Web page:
August 17, 2016 — Zach Littrell, Technical Content Writer, Technical Communications and Strategy Group

3D printing. Audio. Machine learning. Neural networks. There are 555 completely new functions, major new areas of functionality and a vast deepening of core capabilities in Version 11 of the Wolfram Language and Mathematica. Continuing a three-decade tradition of aggressive innovation, Version 11 is filled to the brim with cutting-edge technology, and we’re excited to share with you how to put all these new features to use.

Join us for a special two-part webinar event, New in the Wolfram Language and Mathematica Version 11, on August 23, 2016, from 2–3:30pm EDT (6–7:30pm GMT) and August 30, 2016, from 2–4pm EDT (6–8pm GMT). Take the opportunity to explore the new features in the Wolfram Language and Mathematica with experts at Wolfram Research, then engage in interactive Q&A with the developers after the presentations.

February 22, 2012 — Vitaliy Kaurov, Document & Media Systems

Got questions about *Mathematica*? The Wolfram Blog has answers! We’ll regularly answer selected questions from users around the web. You can submit your question directly to the Q&A Team.

This week’s question comes from Tom, a teacher who wants to post his lessons online:

*How can I use CDF to include Mathematica content on web pages?*

Read below or watch this screencast for the answer (we recommend viewing it in full-screen mode):

We’re being asked this question more and more, and I am really glad to see how quickly the Computable Document Format (CDF) is being adopted. Whether you want to deliver your CDF content on your website or blog or as a desktop application, *Mathematica* 8.0.4 makes it quick and easy with a new CDF Web Deployment Wizard.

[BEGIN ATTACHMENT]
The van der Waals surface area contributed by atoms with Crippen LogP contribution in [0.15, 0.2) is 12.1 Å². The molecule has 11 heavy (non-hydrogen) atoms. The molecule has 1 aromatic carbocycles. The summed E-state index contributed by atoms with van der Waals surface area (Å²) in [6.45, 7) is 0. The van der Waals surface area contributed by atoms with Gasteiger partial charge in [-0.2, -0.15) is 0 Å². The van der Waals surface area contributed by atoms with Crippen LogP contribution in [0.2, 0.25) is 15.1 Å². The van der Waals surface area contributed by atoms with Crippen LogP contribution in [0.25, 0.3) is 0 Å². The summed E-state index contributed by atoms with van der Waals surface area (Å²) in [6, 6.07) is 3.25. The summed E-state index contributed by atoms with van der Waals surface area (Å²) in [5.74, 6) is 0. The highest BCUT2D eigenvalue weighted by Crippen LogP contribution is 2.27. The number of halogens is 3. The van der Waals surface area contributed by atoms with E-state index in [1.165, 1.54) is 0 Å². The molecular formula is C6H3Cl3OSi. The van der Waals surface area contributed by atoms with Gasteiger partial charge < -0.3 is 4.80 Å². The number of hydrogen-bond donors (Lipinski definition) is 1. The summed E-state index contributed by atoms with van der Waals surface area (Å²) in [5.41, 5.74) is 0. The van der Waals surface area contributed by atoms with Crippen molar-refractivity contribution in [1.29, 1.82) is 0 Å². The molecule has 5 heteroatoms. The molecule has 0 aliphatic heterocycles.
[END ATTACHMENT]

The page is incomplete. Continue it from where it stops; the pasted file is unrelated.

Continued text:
December 15, 2011 — Vitaliy Kaurov, Document & Media Systems

Got questions about *Mathematica*? The Wolfram Blog has answers! We’ll regularly answer selected questions from users around the web. You can submit your question directly to the Q&A Team.

This week’s question comes from Jee:

*How can I transform the output of partial differentiation such as f ^{(1, 0)}[x, y] to the mathematical form ?*

Read below or watch this screencast for the answer (we recommend viewing it in full-screen mode):

We will assume that the reader is already familiar with the basics of differentiation in *Mathematica*. To quickly catch up with the topic, one should read the recent Q&A blog post “Three Functions for Computing Derivatives”.

November 8, 2011 — Andrew Moylan, Technical Content Specialist, Technical Communication and Strategy Group

Got questions about *Mathematica*? The Wolfram Blog has answers! We’ll regularly answer selected questions from users around the web. You can submit your question directly to the Q&A Team.

This week’s question comes from Kutha, a math lecturer:

*Why doesn’t differentiating after integrating always return the original function?*

Read below or watch this screencast for the answer (we recommend viewing it in full-screen mode):

The derivative of a definite integral with respect to its upper bound (with a constant lower bound) is equal to the integrand:

October 5, 2011 — Andrew Moylan, Technical Content Specialist, Technical Communication and Strategy Group

*Mathematica*? The Wolfram Blog has answers! We’ll regularly answer selected questions from users around the web. You can submit your question directly to the Q&A Team.

This week’s question comes from Peter, a secondary school teacher:

*How can I generate random integers between -10 and 10, but excluding 0?*

Read below or watch this screencast for the answer (we recommend viewing it in full-screen mode):

August 10, 2011 — Andrew Moylan, Technical Content Specialist, Technical Communication and Strategy Group